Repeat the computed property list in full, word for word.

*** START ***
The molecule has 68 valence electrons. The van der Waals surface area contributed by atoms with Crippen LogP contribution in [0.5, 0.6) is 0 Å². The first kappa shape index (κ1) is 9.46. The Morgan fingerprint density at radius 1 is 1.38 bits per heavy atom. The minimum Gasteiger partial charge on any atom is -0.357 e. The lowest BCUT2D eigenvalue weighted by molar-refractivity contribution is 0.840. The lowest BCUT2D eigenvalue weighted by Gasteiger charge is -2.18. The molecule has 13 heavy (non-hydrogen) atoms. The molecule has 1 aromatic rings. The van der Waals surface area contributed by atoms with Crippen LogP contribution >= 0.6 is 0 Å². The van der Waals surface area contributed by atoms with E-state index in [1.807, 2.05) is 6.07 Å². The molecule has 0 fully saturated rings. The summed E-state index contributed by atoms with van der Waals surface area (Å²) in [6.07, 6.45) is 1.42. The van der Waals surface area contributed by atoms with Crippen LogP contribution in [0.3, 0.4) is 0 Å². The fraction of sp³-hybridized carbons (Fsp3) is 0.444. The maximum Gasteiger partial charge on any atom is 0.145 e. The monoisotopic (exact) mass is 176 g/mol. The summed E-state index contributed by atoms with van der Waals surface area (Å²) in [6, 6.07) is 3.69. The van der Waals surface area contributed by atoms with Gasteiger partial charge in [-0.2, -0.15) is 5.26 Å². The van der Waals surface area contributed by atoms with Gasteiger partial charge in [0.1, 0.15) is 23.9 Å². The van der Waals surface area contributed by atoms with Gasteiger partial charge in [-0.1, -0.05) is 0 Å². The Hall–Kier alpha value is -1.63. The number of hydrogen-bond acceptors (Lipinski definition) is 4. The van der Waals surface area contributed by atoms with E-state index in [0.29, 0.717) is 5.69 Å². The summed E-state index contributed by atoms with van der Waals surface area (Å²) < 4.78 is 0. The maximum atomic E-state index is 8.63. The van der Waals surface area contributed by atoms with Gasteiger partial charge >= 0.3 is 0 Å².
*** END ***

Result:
The molecule has 68 valence electrons. The van der Waals surface area contributed by atoms with Crippen LogP contribution in [0.5, 0.6) is 0 Å². The first kappa shape index (κ1) is 9.46. The Morgan fingerprint density at radius 1 is 1.38 bits per heavy atom. The minimum Gasteiger partial charge on any atom is -0.357 e. The lowest BCUT2D eigenvalue weighted by molar-refractivity contribution is 0.840. The lowest BCUT2D eigenvalue weighted by Gasteiger charge is -2.18. The molecule has 13 heavy (non-hydrogen) atoms. The molecule has 1 aromatic rings. The van der Waals surface area contributed by atoms with Crippen LogP contribution >= 0.6 is 0 Å². The van der Waals surface area contributed by atoms with E-state index in [1.807, 2.05) is 6.07 Å². The molecule has 0 fully saturated rings. The summed E-state index contributed by atoms with van der Waals surface area (Å²) in [6.07, 6.45) is 1.42. The van der Waals surface area contributed by atoms with Crippen LogP contribution in [0.3, 0.4) is 0 Å². The fraction of sp³-hybridized carbons (Fsp3) is 0.444. The maximum Gasteiger partial charge on any atom is 0.145 e. The monoisotopic (exact) mass is 176 g/mol. The summed E-state index contributed by atoms with van der Waals surface area (Å²) in [6, 6.07) is 3.69. The van der Waals surface area contributed by atoms with Gasteiger partial charge in [-0.2, -0.15) is 5.26 Å². The van der Waals surface area contributed by atoms with Gasteiger partial charge in [0.1, 0.15) is 23.9 Å². The van der Waals surface area contributed by atoms with Gasteiger partial charge in [-0.1, -0.05) is 0 Å². The Hall–Kier alpha value is -1.63. The number of hydrogen-bond acceptors (Lipinski definition) is 4. The van der Waals surface area contributed by atoms with E-state index in [0.29, 0.717) is 5.69 Å². The summed E-state index contributed by atoms with van der Waals surface area (Å²) < 4.78 is 0. The maximum atomic E-state index is 8.63. The van der Waals surface area contributed by atoms with Gasteiger partial charge >= 0.3 is 0 Å².